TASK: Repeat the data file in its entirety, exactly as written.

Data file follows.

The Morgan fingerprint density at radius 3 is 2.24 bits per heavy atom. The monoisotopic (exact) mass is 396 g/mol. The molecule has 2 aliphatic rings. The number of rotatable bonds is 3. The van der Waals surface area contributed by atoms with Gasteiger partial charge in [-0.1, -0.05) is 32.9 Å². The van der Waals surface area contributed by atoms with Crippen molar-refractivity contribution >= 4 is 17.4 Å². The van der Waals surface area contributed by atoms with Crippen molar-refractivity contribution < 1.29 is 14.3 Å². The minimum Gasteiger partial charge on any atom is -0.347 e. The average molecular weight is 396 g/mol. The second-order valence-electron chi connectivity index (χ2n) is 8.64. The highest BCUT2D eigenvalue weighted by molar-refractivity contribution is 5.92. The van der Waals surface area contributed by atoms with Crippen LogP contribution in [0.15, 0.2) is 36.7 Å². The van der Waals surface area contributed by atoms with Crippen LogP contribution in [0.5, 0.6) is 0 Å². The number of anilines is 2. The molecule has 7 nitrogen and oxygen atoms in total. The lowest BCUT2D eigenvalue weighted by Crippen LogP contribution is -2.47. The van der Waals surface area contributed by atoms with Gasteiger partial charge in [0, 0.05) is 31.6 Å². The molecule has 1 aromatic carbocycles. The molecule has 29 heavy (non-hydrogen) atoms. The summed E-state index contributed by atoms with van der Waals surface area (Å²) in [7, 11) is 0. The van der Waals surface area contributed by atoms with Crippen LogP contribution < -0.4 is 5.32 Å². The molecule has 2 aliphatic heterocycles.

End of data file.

The Morgan fingerprint density at radius 3 is 2.24 bits per heavy atom. The monoisotopic (exact) mass is 396 g/mol. The molecule has 2 aliphatic rings. The number of rotatable bonds is 3. The van der Waals surface area contributed by atoms with Gasteiger partial charge in [-0.1, -0.05) is 32.9 Å². The van der Waals surface area contributed by atoms with Crippen molar-refractivity contribution >= 4 is 17.4 Å². The van der Waals surface area contributed by atoms with Crippen molar-refractivity contribution < 1.29 is 14.3 Å². The minimum Gasteiger partial charge on any atom is -0.347 e. The average molecular weight is 396 g/mol. The second-order valence-electron chi connectivity index (χ2n) is 8.64. The highest BCUT2D eigenvalue weighted by molar-refractivity contribution is 5.92. The van der Waals surface area contributed by atoms with Crippen LogP contribution in [0.15, 0.2) is 36.7 Å². The van der Waals surface area contributed by atoms with Crippen LogP contribution in [0.5, 0.6) is 0 Å². The number of anilines is 2. The molecule has 7 nitrogen and oxygen atoms in total. The lowest BCUT2D eigenvalue weighted by Crippen LogP contribution is -2.47. The van der Waals surface area contributed by atoms with Gasteiger partial charge in [0, 0.05) is 31.6 Å². The molecule has 1 aromatic carbocycles. The molecule has 29 heavy (non-hydrogen) atoms. The summed E-state index contributed by atoms with van der Waals surface area (Å²) in [7, 11) is 0. The van der Waals surface area contributed by atoms with Crippen LogP contribution < -0.4 is 5.32 Å². The molecule has 2 aliphatic heterocycles.